We previously discussed the United States Supreme Court’s June 2023 Jack Daniel’s Properties, Inc. v. VIP Products, LLC decision, which altered the way the “Rogers test,” a doctrine designed to protect First Amendment interests in the trademark context, should be applied. A recent decision out of the Ninth Circuit, Punchbowl, Inc. vs. AJ Press LLC (“Punchbowl II”), applies the Rogers test for the first time following Jack Daniel’s.
The 2016 enactment of the Defend Trade Secrets Act (“DTSA”) has led to an increase in trade secret litigation. The DTSA codified into federal law the right of an owner of a trade secret to sue in federal court when its trade secret had been misappropriated. Prior to the DTSA, with the absence of diversity jurisdiction, aggrieved trade secret owners had to pursue legal remedies under state law, typically under the Uniform Trade Secret Act (“UTSA”), which has been enacted by 47 states. Notably, the DTSA does not preempt state trade secret laws, therefore, aggrieved trade secret holders may seek civil remedies for alleged misappropriation under either state or federal law or both. Both the DTSA and the UTSA requires the trade secret owner to take reasonable measures to keep the trade secret information secret. The term reasonable can have many meanings in different contexts depending on a multitude of factors. As such, what may be considered reasonable efforts under one set of facts may be deemed deficient under another set of facts.
California’s evidentiary rules have changed. As of January 1, 2024, defense expert testimony in medical causation cases is subject to a higher threshold.
Litigators in the life sciences field are no doubt familiar with the so-called “artificial” act of infringement established by 35 U.S.C. § 271(e)(2)(A)-(B): namely, that a party can be sued for patent infringement by merely filing an Abbreviated New Drug Application (“ANDA”) for a generic drug or a Biologics License Application (“BLA”) for a biosimilar drug. The filing of such an action can allow for, among other things, the resolution of patent infringement disputes before the generic (or biosimilar) drug enters the market.
With great promise comes great scrutiny. As artificial intelligence (“AI”) has become part of industries’ and individuals’ daily repertoire, it has also come under focus by antitrust regulators. The DOJ, in its so-called “Project Gretzky,” is gearing up with data scientists and others to be a tech-savvy version…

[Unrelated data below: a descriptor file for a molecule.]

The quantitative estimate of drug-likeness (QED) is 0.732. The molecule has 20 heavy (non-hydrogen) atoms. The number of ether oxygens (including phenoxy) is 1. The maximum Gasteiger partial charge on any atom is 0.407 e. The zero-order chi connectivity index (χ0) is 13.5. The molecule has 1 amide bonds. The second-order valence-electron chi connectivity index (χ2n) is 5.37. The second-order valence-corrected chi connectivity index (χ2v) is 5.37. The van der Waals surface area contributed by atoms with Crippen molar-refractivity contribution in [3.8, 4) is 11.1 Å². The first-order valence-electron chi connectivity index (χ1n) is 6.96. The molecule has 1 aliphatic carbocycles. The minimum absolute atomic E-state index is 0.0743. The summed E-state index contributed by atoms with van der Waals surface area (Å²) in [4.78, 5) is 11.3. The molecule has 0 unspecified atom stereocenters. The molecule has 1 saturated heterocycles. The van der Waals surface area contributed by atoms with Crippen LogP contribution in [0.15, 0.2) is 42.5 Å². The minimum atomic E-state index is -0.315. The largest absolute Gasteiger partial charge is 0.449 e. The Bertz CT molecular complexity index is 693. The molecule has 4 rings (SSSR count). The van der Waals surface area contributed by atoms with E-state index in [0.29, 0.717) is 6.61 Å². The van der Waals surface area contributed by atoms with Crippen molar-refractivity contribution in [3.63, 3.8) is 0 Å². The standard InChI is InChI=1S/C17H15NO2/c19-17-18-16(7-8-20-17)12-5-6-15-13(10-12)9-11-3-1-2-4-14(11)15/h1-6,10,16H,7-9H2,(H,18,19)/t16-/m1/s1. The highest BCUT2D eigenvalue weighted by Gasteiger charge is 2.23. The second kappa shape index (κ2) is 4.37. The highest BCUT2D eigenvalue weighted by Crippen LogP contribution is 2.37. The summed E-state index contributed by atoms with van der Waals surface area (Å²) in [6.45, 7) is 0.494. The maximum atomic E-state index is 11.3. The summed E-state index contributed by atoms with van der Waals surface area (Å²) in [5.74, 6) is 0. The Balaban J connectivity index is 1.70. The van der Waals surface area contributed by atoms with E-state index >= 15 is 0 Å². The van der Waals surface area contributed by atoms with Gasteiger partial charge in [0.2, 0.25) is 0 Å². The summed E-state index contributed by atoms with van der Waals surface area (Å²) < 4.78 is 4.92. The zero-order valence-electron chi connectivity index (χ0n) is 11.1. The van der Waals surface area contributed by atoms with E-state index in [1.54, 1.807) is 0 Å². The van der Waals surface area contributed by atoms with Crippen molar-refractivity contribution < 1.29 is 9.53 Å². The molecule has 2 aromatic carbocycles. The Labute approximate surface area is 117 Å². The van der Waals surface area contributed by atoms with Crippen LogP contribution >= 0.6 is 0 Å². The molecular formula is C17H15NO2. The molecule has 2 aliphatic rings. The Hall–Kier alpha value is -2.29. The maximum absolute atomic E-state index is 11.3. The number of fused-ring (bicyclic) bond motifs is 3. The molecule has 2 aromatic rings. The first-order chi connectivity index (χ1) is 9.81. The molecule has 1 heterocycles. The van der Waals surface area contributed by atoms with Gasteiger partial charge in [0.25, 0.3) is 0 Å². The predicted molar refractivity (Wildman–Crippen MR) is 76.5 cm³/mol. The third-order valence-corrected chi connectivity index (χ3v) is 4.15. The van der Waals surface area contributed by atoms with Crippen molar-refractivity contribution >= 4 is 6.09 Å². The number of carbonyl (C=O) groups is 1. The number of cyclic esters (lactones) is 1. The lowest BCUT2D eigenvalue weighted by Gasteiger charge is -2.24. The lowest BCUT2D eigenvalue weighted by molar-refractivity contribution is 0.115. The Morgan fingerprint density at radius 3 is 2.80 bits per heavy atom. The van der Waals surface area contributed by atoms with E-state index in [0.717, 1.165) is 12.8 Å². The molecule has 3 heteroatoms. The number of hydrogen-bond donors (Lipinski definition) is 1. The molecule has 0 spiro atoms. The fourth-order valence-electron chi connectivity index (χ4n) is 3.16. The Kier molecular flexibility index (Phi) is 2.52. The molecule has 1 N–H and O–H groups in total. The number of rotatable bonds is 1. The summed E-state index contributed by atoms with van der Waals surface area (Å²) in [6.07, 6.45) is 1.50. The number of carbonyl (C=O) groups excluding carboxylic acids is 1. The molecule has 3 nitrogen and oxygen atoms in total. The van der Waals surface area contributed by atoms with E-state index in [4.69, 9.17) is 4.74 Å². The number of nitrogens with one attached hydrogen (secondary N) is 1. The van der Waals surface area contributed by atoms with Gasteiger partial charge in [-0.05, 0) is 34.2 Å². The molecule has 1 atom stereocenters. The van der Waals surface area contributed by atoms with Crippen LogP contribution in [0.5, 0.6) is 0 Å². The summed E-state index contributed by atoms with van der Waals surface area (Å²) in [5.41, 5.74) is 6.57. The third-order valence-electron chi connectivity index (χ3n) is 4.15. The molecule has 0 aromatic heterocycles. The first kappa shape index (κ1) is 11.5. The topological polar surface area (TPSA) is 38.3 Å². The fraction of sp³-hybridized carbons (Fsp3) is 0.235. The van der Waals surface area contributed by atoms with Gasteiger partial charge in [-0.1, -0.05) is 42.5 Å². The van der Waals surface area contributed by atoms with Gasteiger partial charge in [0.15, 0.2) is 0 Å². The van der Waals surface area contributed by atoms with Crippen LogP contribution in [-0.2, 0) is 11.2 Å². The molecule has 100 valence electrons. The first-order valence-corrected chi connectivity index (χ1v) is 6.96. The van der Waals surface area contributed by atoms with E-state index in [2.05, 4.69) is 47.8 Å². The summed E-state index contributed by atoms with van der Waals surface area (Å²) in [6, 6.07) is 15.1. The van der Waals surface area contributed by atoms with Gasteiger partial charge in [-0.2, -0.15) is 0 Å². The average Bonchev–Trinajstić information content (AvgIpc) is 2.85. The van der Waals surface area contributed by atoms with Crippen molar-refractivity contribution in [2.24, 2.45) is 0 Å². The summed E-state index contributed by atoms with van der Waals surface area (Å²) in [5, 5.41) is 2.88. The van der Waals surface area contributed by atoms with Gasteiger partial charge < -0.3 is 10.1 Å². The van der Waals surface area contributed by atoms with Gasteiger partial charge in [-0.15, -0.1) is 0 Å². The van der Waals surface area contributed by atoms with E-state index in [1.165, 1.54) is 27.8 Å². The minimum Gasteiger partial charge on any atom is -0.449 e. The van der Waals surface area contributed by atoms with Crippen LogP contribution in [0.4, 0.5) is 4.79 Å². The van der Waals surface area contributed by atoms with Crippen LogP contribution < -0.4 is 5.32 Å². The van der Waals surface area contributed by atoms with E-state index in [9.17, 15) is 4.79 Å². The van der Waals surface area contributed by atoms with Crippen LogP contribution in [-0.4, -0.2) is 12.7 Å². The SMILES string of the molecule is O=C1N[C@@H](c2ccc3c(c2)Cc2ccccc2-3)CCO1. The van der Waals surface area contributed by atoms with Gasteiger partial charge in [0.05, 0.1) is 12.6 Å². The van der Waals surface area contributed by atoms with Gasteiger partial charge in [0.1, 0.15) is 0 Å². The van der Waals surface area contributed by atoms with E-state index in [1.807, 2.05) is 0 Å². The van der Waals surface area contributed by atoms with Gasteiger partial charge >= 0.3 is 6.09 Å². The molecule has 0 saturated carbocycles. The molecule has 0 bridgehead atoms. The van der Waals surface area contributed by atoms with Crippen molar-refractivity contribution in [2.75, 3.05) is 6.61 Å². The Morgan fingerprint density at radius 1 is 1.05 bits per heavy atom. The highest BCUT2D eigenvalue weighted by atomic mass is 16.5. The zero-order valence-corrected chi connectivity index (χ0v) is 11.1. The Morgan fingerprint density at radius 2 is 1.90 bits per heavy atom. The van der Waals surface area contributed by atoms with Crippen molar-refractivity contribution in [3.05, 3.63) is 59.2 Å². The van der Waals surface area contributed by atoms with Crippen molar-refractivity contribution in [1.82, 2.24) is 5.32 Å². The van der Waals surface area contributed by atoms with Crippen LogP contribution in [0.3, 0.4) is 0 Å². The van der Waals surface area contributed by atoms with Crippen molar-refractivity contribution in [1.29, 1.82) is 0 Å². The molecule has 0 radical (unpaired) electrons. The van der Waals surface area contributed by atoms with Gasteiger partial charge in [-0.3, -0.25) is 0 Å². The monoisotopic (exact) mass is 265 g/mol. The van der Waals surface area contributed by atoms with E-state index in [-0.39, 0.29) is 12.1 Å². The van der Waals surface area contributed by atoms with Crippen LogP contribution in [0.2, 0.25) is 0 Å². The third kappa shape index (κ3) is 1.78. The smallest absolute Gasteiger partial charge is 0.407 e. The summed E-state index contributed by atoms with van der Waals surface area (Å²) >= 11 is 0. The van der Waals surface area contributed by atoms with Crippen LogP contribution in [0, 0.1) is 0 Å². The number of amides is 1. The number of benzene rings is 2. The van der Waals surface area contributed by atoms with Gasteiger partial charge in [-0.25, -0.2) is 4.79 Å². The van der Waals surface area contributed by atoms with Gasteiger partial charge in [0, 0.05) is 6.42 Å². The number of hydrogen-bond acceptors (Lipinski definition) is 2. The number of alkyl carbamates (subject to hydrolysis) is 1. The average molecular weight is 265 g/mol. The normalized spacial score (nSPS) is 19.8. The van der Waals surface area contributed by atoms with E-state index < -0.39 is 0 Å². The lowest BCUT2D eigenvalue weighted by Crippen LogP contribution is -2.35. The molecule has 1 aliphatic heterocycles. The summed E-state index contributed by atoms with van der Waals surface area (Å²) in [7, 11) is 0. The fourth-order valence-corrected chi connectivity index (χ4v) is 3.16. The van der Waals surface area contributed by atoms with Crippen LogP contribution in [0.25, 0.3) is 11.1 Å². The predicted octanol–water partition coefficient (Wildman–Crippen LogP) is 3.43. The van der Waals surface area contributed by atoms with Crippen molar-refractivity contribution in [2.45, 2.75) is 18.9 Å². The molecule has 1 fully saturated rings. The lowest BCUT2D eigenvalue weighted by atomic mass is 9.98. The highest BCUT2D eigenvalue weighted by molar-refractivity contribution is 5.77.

The role of juries in adjudicating cases has long been the subject of consternation and debate by those in the legal system. In civil jury trials, the jury acts as the fact-finder and must determine the proper level of liability (and where applicable, damages) to assign the defendant. Much psychological research has focused on how to craft trial procedures to assist juries with this complex task. For example, providing juries with both preliminary and final jury instructions has been found to improve decision-making processes and trial outcomes by giving jurors a cognitive framework to assess the evidence presented at trial. Other studies have observed that simplifying jury instructions, as well as allowing jurors to take notes and ask questions, can improve both juror comprehension and satisfaction. But how do jurors come to a verdict once they are sent to deliberate?
Recently, in Purdue Pharma L.P. v. Collegium Pharmaceutical, Inc., the Federal Circuit held for the first time that the Patent Trial and Appeal Board (“the Board”) has the authority to issue a Final Written Decision even after the statutory deadline has passed.
Congress introduced post grant review (“PGR”) and inter partes review (“IPR”) in 2011 as part of the America Invents Act (AIA). Parties can use these processes to ask the Board to review the patentability of a patent’s claims. Under the AIA, the Board must provide a Final Written Decision within one year of instituting the PGR or IPR; this can be extended for good cause for an additional six months.
Judge Jeffrey White of the Northern District of California recently dismissed toy manufacturer Tangle’s copyright and trade dress suit against fashion retailer Aritzia. The suit was brought over Aritzia’s use of sculptures resembling Tangle’s toys in its window displays. Judge White’s decision serves as a reminder that copyright protection only extends to works that have been “fixed” in a tangible medium of expression; an artist’s “[s]tyle, no matter how creative, is an idea, and is not protectable by copyright.” Tangle Inc. v. Aritzia, Inc.